From: Beman Dawes (bdawes_at_[hidden])
Date: 2003-04-22 19:29:10
At 09:03 PM 4/21/2003, Edward Diener wrote:
>Beman Dawes wrote:
>> Once the portable case is handled, then I'm willing to see if native
>> format paths with wild-cards can be accommodated. But solving the
>> portable case seems to me to be most important.
>I can see the theoretical importance of a portable regex-based filter but
>the practical importance of providing non-portable filters for specific
>in the filesystem library.
Well, if you think it is that important, why don't you try to come up with
a specific proposed solution? That's much more likely to result in action
than just urging other people to do the work. The solution would have to
have a portable grammar, plus at least the Windows and POSIX wild-card
grammars. There would have to be specification of which functions support
wild cards, and a bunch of portable, Windows, and POSIX test cases.
>> My highest current priority for filesystem is work on
>> internationalization, specifically portable wide-character paths.
>> Until that problem is solved,
>> the filesystem library can't be proposed for standardization.
>Since I was very vocal on this issue on comp.std.c++, I would really like
>to know what happens regarding wide-character file names in the future. I
>believe very strongly that the next iteration of the C++ standard library
>needs to support wide-character file names,
People have been saying that for years, but it has only been in the last
six months that concrete proposals are starting to surface. So far they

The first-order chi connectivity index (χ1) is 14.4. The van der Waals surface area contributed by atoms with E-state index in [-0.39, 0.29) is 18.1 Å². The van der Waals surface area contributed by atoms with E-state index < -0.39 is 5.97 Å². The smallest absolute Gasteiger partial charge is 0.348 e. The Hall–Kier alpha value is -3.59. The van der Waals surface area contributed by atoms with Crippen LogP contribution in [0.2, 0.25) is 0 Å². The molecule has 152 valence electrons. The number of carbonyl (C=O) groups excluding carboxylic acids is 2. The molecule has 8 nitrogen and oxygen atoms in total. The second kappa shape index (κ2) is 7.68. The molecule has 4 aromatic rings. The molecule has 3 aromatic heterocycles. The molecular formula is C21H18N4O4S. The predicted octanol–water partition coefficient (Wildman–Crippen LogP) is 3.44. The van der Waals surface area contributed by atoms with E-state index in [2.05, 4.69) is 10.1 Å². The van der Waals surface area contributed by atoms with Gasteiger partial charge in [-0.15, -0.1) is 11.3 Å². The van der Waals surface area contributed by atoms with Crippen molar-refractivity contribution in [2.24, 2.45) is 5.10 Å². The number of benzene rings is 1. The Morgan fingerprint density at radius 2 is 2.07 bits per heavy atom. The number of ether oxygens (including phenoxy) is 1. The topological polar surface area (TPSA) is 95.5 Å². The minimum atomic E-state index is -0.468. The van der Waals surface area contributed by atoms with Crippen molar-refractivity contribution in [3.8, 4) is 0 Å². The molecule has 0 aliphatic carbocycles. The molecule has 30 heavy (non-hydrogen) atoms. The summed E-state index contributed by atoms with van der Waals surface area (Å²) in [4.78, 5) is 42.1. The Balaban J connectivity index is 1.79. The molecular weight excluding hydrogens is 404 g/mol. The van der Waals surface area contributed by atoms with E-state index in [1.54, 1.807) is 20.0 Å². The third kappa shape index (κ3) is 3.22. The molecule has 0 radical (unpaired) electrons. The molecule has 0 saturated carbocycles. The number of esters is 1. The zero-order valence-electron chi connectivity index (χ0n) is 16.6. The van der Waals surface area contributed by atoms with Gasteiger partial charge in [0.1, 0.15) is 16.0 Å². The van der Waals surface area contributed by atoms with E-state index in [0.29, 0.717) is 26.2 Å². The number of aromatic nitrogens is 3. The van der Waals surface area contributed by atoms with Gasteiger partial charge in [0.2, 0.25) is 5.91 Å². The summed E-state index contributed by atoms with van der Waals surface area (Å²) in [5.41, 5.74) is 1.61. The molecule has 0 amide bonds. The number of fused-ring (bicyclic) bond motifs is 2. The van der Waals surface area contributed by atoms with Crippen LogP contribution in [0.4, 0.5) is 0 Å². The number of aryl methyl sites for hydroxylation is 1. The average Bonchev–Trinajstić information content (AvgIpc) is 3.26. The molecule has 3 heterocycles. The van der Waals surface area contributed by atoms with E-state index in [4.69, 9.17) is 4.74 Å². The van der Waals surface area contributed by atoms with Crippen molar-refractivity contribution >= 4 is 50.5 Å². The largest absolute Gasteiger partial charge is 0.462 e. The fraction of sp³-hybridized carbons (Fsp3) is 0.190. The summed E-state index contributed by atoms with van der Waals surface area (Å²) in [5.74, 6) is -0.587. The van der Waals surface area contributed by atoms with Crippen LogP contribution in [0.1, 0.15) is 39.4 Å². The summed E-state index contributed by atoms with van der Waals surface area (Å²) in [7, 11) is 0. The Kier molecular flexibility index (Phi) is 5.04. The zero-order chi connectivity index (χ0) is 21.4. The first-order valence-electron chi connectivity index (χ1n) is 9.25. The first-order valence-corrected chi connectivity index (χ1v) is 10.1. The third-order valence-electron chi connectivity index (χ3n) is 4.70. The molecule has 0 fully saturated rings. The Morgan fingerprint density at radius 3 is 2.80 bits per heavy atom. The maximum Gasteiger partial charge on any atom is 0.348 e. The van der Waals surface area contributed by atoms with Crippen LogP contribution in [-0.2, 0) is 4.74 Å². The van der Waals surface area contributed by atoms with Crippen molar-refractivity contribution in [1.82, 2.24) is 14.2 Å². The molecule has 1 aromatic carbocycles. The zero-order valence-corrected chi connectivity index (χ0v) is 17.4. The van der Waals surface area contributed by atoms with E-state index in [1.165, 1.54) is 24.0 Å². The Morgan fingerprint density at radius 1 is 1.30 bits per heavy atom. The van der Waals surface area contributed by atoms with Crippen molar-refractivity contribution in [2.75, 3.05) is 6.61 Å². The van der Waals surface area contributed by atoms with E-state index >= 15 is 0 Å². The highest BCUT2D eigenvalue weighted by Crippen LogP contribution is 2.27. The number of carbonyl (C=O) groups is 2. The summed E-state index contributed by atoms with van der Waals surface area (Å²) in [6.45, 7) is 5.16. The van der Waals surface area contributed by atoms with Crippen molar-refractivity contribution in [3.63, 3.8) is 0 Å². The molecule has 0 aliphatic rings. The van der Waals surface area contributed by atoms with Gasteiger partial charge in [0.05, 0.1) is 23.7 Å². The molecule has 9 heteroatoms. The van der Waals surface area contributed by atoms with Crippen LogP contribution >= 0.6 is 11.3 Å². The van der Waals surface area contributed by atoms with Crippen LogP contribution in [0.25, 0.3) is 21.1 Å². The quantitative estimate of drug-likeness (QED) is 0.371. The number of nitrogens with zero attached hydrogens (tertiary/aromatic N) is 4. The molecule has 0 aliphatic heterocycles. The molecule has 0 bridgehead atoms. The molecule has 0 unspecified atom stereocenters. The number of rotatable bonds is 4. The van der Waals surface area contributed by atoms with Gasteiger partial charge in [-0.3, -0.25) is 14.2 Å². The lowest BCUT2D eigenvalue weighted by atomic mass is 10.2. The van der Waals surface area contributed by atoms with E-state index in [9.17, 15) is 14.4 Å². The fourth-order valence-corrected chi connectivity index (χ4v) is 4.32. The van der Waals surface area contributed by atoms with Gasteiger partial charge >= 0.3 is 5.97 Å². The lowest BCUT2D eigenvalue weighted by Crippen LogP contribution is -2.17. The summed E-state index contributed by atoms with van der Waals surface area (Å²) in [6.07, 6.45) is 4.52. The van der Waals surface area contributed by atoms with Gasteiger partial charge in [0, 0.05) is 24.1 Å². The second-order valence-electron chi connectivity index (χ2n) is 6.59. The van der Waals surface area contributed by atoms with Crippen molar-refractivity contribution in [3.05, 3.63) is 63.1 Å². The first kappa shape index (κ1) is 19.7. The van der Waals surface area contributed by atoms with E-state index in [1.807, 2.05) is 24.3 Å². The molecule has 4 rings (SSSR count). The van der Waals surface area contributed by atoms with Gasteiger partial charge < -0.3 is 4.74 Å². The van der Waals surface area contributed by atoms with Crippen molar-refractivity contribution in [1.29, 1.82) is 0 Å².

appear to conflict, but I'm working to try to resolve those conflicts.
> and that it does no good for the
>C++ committee to avoid this issue and hope it just fades away somehow.
You've been misinformed is someone has said that the committee hopes the
issue will fade away. Much serious internationalization work is done by
members of the various standards committees, and they care deeply about
internationalization. The C committee is working on a TR right now whose
main purpose is to ease ISO 10646/Unicode usage. Presumably similar
functionality will also become part C++ in due time.
> I do
>not believe that C++ should attempt to legislate what wide characters go
>into a wide character file name as different locales will have their own
>idea of what constitutes a valid wide character name.
Operating system and program interoperability requirements drive the
character validity, encoding, and conversion specifications. That doesn't
leave much room for either the C++ standard or user supplied
specifications. For example, if an operating system function rejects a
path as being invalid, there is nothing either the C++ standard or the user
can do about it.
> Neverthless I am
>willing to be wrong about this as long as the C++ standards commitee
>realizes that it is important to add to the C++ standard library wide
>character filename support of some kind, so that cultures whose normal
>language encoding is a wide character one can use the C++ standard
>to specify wide character names for their I/O functionality on OSs which
>support wide character filenames.
Remember that the C++ committee includes active long-time members from
Japan, and that as one of the ten or twelve voting delegations to the WG21
ISO portion of the committee, their views carry a great deal of weight.
Even if everyone else is asleep, the Japanese delegation will politely
remind us of the importance of internationalization, and particularly
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